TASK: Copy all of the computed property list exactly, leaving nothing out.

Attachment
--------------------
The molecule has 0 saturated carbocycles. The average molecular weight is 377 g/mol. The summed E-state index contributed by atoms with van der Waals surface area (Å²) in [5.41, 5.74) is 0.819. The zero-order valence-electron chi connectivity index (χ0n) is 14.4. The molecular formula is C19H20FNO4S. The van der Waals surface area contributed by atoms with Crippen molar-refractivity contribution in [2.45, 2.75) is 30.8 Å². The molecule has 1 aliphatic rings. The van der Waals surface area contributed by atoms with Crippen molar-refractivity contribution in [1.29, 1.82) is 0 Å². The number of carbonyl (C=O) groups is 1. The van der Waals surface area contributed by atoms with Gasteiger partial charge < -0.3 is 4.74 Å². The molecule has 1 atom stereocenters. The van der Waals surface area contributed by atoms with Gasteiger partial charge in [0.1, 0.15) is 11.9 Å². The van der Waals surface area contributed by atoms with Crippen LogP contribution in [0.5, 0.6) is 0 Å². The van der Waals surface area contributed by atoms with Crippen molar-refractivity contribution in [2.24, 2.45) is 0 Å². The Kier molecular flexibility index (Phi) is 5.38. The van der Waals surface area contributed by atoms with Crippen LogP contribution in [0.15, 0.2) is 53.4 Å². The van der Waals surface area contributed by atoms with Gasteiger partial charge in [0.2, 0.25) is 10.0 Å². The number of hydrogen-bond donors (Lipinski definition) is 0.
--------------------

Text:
The molecule has 0 saturated carbocycles. The average molecular weight is 377 g/mol. The summed E-state index contributed by atoms with van der Waals surface area (Å²) in [5.41, 5.74) is 0.819. The zero-order valence-electron chi connectivity index (χ0n) is 14.4. The molecular formula is C19H20FNO4S. The van der Waals surface area contributed by atoms with Crippen molar-refractivity contribution in [2.45, 2.75) is 30.8 Å². The molecule has 1 aliphatic rings. The van der Waals surface area contributed by atoms with Crippen molar-refractivity contribution in [1.29, 1.82) is 0 Å². The number of carbonyl (C=O) groups is 1. The van der Waals surface area contributed by atoms with Gasteiger partial charge < -0.3 is 4.74 Å². The molecule has 1 atom stereocenters. The van der Waals surface area contributed by atoms with Gasteiger partial charge in [0.1, 0.15) is 11.9 Å². The van der Waals surface area contributed by atoms with Crippen LogP contribution in [0.5, 0.6) is 0 Å². The van der Waals surface area contributed by atoms with Crippen molar-refractivity contribution in [2.24, 2.45) is 0 Å². The Kier molecular flexibility index (Phi) is 5.38. The van der Waals surface area contributed by atoms with Crippen LogP contribution in [0.15, 0.2) is 53.4 Å². The van der Waals surface area contributed by atoms with Gasteiger partial charge in [0.2, 0.25) is 10.0 Å². The number of hydrogen-bond donors (Lipinski definition) is 0.